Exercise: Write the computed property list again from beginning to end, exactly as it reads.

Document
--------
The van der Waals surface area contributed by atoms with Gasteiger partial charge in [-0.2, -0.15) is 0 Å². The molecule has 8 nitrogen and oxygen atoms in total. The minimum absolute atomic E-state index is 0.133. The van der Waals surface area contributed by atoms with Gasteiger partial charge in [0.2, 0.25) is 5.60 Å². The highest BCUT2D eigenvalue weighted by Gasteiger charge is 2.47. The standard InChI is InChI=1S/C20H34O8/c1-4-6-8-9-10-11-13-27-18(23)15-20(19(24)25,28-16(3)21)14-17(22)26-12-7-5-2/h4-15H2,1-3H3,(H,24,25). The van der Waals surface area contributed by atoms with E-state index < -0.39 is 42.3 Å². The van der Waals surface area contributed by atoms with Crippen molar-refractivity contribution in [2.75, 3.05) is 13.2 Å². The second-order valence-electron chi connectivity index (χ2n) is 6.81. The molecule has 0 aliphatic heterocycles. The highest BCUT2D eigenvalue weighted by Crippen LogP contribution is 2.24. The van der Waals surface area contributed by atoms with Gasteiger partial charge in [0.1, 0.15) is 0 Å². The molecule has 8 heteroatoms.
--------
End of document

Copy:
The van der Waals surface area contributed by atoms with Gasteiger partial charge in [-0.2, -0.15) is 0 Å². The molecule has 8 nitrogen and oxygen atoms in total. The minimum absolute atomic E-state index is 0.133. The van der Waals surface area contributed by atoms with Gasteiger partial charge in [0.2, 0.25) is 5.60 Å². The highest BCUT2D eigenvalue weighted by Gasteiger charge is 2.47. The standard InChI is InChI=1S/C20H34O8/c1-4-6-8-9-10-11-13-27-18(23)15-20(19(24)25,28-16(3)21)14-17(22)26-12-7-5-2/h4-15H2,1-3H3,(H,24,25). The van der Waals surface area contributed by atoms with E-state index < -0.39 is 42.3 Å². The van der Waals surface area contributed by atoms with Crippen molar-refractivity contribution in [2.75, 3.05) is 13.2 Å². The second-order valence-electron chi connectivity index (χ2n) is 6.81. The molecule has 0 aliphatic heterocycles. The highest BCUT2D eigenvalue weighted by Crippen LogP contribution is 2.24. The van der Waals surface area contributed by atoms with Gasteiger partial charge in [0.1, 0.15) is 0 Å². The molecule has 8 heteroatoms.